Cartridges Law have welcomed the Government’s decision to scrap its plan to increase probate fees.
The proposals would have seen the current flat fee of £215 being replaced with a sliding scale, which would have meant that higher value estates would have been charged higher fees, with a maximum charge of £6,000 for estates worth £2million or more.
But the Government announced this week that the proposed new charging structure would be scrapped and probate fees will now be reviewed as part of the annual assessment of charges in family and civil courts. This means that fees will remain at £215 for estates over £5,000, or £155 if people apply through a solicitor.
When someone dies, their property, money and possessions are known as their estate. An executor of a will has to pay probate fees to the court for the ‘grant of probate’ which provides their authority to administer the estate. If the deceased has not made a will an administrator must apply for a ‘grant of letters of administration’. A Grant of Probate or Letters of Administration is needed in many estates in order to begin administering the estate. Depending on how the assets of an estate are held, it is possible that the executor may have to pay a court fee in order to deal with an estate.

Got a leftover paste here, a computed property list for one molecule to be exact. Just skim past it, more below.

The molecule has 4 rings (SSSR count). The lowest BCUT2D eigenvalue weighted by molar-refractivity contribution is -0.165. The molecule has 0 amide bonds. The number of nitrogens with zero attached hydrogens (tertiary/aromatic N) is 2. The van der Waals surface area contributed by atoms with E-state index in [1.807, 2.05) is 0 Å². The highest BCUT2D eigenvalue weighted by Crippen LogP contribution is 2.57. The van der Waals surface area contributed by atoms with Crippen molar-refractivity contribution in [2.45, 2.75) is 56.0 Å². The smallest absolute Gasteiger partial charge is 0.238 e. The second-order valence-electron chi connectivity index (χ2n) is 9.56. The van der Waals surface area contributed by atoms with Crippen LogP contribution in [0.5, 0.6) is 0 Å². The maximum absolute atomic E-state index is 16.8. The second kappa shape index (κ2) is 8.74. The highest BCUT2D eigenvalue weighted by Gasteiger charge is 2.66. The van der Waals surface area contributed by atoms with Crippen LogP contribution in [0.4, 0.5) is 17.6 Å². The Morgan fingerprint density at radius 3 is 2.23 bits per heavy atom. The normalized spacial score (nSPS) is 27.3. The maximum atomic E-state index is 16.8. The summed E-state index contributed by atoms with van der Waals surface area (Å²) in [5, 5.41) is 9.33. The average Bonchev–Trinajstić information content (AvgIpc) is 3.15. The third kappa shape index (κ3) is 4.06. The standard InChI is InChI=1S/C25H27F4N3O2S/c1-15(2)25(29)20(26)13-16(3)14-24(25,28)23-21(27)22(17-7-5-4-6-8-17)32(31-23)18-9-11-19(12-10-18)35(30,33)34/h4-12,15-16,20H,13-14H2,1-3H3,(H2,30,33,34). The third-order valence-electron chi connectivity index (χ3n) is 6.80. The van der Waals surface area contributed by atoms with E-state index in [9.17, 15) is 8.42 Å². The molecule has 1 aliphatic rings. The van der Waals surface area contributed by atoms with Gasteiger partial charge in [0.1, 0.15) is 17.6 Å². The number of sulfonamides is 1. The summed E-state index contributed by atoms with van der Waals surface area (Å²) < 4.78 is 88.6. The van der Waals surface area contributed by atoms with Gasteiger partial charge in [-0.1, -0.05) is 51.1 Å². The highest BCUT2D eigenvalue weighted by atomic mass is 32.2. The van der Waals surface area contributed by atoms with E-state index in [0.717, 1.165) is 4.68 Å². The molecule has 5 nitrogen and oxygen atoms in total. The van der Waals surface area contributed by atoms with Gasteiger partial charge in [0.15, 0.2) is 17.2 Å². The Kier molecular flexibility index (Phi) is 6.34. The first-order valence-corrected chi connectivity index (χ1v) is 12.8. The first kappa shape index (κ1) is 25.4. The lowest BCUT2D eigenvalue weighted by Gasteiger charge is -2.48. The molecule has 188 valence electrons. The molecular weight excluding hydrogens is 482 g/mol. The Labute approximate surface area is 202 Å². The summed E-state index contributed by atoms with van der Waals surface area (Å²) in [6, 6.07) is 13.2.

Karyna Squibb, associate legal executive at Cartridges Law, said: ‘We welcome the news that this proposed increase in probate fees has been scrapped. It would have meant that an executor could have been forced to pay as much as £6,000 in probate fees.
‘Of course, these fees could be claimed from the estate once matters are settled, but people could have been out of pocket for many weeks, and if they had a property to sell it could be many months. With the current delays and backlog of work at the Probate Registry it is taking on average 8 – 12 weeks for a grant to be received.